His wife could be heard in the background correcting facts from his military career that eluded his memory after so many years.
“She’s got a better memory than I do,” Vietnam veteran Joe Stevens said laughing.
Stevens is happily “retired and retired” in Huntsville after his Army career and subsequent career in the defense industry. He retired as a chief warrant officer 4 at Fort Drum, New York, in 1992 with nearly 25 years of service. He moved to Huntsville in 1997 when the Army’s aviation function transferred from St. Louis. He was the office manager for Dynamics Research Corporation when he retired in 2012.
The New York native was a helicopter pilot in Vietnam from March 1969 to March 1970. He arrived as a 22-year-old warrant officer and he left after about 800 combat flying hours.
“Very interesting,” Stevens said of his tour. “I learned more from flying combat troops in 1st Cav than I did in any other assignment.”
He was initially assigned to Bravo Company, 229th Assault Helicopter Battalion, 1st Cavalry Division, at Dau Tieng. The combat was intense and he spent his six months with the unit as a helicopter co-pilot. “The 1st Cav had some interesting training techniques,” Stevens said. Basically they gave him a map and expected him to know where he was and where he was flying at all times.
“For me it was a great assignment. We saw a lot more combat and a lot more bullets flying around than I did in any other unit,” he said.
Six months later, he had a rest-and-recuperation break and returned in mid-September to join the 68th Assault Helicopter Company in Bien Hoa. With his experience, he became the pilot in command. He spent the first month transporting South Vietnamese combat troops in a Huey helicopter. He spent the last five months of his tour with a gunship platoon. He flew the UH-1C Huey to provide cover for combat troop insertions into landing zones.
Stevens remembers doing this combat troop insertions where he would pick up a member of the Navy Sea, Air and Land, or SEAL, team and drop him off in the swamps and retrieve him 30 days later.
“I don’t know how they can do that a month at a time,” he said of living in the swamp on a guerrilla mission. “They always appreciated a cold beer (afterward).”
During one of these retrieval flights, an armored panel on the helicopter malfunctioned and nearly caused the helicopter to crash. Stevens said that was the closest call he had during his year at war. But he did recall seeing enemy rounds go through the cockpit several times with the 1st Cav.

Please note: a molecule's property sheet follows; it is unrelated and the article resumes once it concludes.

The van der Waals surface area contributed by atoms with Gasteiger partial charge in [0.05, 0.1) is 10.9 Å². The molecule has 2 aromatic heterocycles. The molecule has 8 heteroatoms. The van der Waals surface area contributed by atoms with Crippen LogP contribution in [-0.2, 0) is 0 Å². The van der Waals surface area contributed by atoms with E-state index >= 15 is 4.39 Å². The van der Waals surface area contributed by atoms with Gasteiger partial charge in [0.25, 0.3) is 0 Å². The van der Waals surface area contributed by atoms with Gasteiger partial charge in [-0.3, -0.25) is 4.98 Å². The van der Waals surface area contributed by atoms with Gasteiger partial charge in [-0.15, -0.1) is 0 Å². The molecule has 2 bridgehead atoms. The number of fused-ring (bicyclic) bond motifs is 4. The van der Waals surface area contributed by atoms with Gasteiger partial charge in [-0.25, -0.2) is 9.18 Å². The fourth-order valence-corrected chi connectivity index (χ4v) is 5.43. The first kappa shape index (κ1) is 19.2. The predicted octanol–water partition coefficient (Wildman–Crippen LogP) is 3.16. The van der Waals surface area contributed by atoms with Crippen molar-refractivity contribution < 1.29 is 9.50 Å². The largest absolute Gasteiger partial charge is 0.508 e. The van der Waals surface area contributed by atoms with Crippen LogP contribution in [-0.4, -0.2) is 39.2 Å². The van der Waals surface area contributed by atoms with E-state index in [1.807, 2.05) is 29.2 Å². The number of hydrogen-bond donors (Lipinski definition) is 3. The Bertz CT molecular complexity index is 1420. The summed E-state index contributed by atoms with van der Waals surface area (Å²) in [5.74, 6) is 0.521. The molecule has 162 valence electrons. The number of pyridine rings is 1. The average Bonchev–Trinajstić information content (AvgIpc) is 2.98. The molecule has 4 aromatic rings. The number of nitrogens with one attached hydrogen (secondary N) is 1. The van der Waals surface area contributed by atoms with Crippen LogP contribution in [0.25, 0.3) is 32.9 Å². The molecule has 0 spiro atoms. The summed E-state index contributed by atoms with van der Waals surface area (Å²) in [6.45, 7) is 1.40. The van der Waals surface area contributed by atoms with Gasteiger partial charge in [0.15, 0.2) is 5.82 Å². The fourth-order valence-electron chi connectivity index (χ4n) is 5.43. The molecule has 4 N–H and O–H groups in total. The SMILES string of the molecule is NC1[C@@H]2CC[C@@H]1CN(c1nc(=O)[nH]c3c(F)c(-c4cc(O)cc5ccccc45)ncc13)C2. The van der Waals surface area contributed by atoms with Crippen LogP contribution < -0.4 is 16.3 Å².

Stevens received 31 Air Medals for his year in Vietnam. In 1977 he received his 32nd Air Medal for his role in medically evacuating a Soldier injured on a training mission in Alaska.
He grew up in Beaver Falls, New York, about 30 miles east of Fort Drum where his Army career would end. After two years at Maryville College in Tennessee, he decided the college experience wasn’t for him.
“I knew once I left college, it was only a matter of time (before military service),” he said. “I had already decided flight school was what I wanted to do.”
Stevens finished flight school at Hunter Army Airfield in Savannah, Georgia, in early February 1969 and graduated as a warrant officer, helicopter maintenance officer and test pilot. A month later he went to Vietnam.
“I loved my time in the Army,” he said. “I loved being a maintenance officer working on helicopters, trying to figure out maintenance problems. They were always a pain in the butt and a challenge.”
Stevens, 74, and his wife of 50 years, Debby, reside in southeast Huntsville. They have two sons, Jay and John, who reside in the St. Louis area; and four grandchildren.
He is rated 30% disabled by Veterans Affairs for his diabetes, from exposure to Agent Orange in Vietnam, and his bad knees. He belongs to the Vietnam Helicopter Pilots Association and he works on their website. He enjoys fishing and he maintains the swimming pool at his home. He and Debby, a retired registered nurse, planned their 15th cruise this spring to celebrate their 50th anniversary but their trip got canceled because of the pandemic.
Stevens shared his thoughts on this nation’s commemoration of 50 years since the Vietnam War.
“I don’t have any issues with it,” he said. “It’s nice that guys can tell their stories. Some guys don’t like talking about it. I’ve never had any hangups with it.”
Editor’s note: This is the 278th in a series of articles about Vietnam veterans as the United States commemorates the 50th anniversary of the Vietnam War.